After months of anticipation, a 17-year-old girl took the stand in the sexual abuse trial of a respected counselor from an ultra-orthodox Jewish community that authorities say has historically avoided such prosecutions by keeping members quiet.
In a packed courtroom filled mostly with her supporters, the teen took the stand against Nechemya Weberman, an unlicensed religious counselor in the Satmar community, an ultra-orthodox sect of Judaism.
Weberman is accused of sexually abusing the girl dozens of times in his home and office over a three-year span beginning when she was 12 years old. The girl, who turns 18 next week, is not being identified because she is the victim of a sexual-abuse crime.
The teen testified she was taken to see Weberman after school leaders deemed her a problem after she questioned her religion.
“I had a lot of questions about religion. … How do you know God exists?” she said, adding that in response her teacher “yelled at me and sent me to the principal. It happened to me a lot of times.”
She started seeing Weberman in March 2007, first twice a week and sometimes up to four times a week.
Speaking in almost inaudible tones and at times struggling to hold back tears, she described the alleged abuse in detail for more than three hours.
“I just froze,” she said about their first encounter. “I didn’t know what to do. I didn’t know how to respond. I didn’t know how to fight back. I was numb.”
“He would continue touching me all the time,” she said, adding later, “I wanted to die rather than live with myself.” The testimony brought many in the audience to tears, with court officers having to quiet attendees for whispering loudly during breaks in testimony.
The case is one of the few that Brooklyn prosecutors say they have been able to bring to fruition because going after sexual predators in the community has been difficult without cooperation from residents.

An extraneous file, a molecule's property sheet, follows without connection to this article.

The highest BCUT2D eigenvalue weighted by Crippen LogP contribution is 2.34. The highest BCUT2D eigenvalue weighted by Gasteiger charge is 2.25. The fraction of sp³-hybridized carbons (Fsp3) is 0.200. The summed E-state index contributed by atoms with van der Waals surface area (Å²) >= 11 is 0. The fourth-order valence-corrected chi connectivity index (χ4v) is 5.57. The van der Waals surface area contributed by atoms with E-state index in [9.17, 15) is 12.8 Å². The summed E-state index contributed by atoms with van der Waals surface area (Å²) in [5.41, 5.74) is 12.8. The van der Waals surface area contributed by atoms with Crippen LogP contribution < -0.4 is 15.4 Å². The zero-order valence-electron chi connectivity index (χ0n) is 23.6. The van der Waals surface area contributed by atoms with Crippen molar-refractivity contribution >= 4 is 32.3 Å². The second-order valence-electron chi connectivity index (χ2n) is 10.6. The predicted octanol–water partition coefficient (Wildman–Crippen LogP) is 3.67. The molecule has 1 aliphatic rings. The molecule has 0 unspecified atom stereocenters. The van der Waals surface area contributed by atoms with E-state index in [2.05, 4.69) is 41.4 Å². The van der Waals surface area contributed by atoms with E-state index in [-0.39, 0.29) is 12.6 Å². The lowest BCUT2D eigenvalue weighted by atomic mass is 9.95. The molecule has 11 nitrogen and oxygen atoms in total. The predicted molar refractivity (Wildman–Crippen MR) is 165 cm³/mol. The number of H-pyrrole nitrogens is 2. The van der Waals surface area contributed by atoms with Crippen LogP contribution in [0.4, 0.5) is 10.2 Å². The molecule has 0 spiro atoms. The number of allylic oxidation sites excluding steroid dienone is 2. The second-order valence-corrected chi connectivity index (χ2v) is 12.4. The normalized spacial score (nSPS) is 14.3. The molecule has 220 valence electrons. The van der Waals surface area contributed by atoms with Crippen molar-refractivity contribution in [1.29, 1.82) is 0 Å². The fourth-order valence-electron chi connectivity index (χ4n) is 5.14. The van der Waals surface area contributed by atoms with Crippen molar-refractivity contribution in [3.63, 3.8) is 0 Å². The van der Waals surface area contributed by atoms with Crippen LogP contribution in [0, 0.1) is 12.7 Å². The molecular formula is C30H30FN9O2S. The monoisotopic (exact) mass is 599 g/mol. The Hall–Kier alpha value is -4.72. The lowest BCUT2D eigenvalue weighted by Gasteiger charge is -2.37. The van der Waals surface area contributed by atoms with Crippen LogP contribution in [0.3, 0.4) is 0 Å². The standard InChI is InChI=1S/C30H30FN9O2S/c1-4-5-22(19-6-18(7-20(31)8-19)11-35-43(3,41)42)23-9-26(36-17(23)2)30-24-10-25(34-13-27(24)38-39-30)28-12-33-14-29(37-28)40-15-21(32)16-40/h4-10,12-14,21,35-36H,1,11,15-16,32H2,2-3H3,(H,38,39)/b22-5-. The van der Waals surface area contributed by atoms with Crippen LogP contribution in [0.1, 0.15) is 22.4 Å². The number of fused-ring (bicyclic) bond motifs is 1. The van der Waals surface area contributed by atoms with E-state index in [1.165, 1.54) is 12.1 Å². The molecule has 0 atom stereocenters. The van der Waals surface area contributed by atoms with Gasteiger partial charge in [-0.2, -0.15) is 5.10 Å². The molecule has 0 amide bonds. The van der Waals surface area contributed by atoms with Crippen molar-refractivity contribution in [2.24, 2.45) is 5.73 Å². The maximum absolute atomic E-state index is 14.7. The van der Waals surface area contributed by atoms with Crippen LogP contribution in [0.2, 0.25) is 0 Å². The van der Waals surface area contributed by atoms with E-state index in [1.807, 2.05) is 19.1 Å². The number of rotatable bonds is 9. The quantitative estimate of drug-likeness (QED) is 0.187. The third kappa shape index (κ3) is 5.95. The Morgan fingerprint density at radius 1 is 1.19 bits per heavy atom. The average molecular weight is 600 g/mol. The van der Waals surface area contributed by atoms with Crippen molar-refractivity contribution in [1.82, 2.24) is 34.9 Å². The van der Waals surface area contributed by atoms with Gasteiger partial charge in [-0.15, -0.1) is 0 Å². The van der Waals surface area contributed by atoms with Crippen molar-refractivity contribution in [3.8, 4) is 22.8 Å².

In the lead up to the trial, District Attorney Charles Hynes said prosecutions in the community can be more difficult than even organized-crime investigations, in which he can at least offer a witness-protection program.
The case has caused deep divisions among Williamsburg’s Hasidim, with some rallying behind Weberman, raising hundreds of thousands of dollars for his defense and subjecting the accuser to threats and name-calling.
Four men were charged earlier this year after they allegedly tried to buy the silence of the girl and her now-husband. The girl was married in October.
On Tuesday, the girl talked about what a difficult decision it was to have to testify against Weberman.
The girl testified that her parents had suggested she drop the case as recently as six months ago, taking her to a Rabbi, who tried to get her to drop the case.
When asked by a prosecutor what was the benefit of proceeding, she answered, “peace.”
Asked about the pressure to drop the case, she gave several examples, including “intimidation,” “intimidation of my parents,” “loss of business,” “having my nieces kicked out of school.”
Defense attorneys have argued that the girl has singled out Weberman and the Satmar religious community because of its ultra-orthodox policies.
Tuesday is the second day of a trial that is expected to last a week. Weberman is also expected to take the stand in his defense.
Prosecutors finished their direct examination Tuesday morning. The girl is back on the stand Tuesday afternoon, being questioned by Weberman’s attorneys.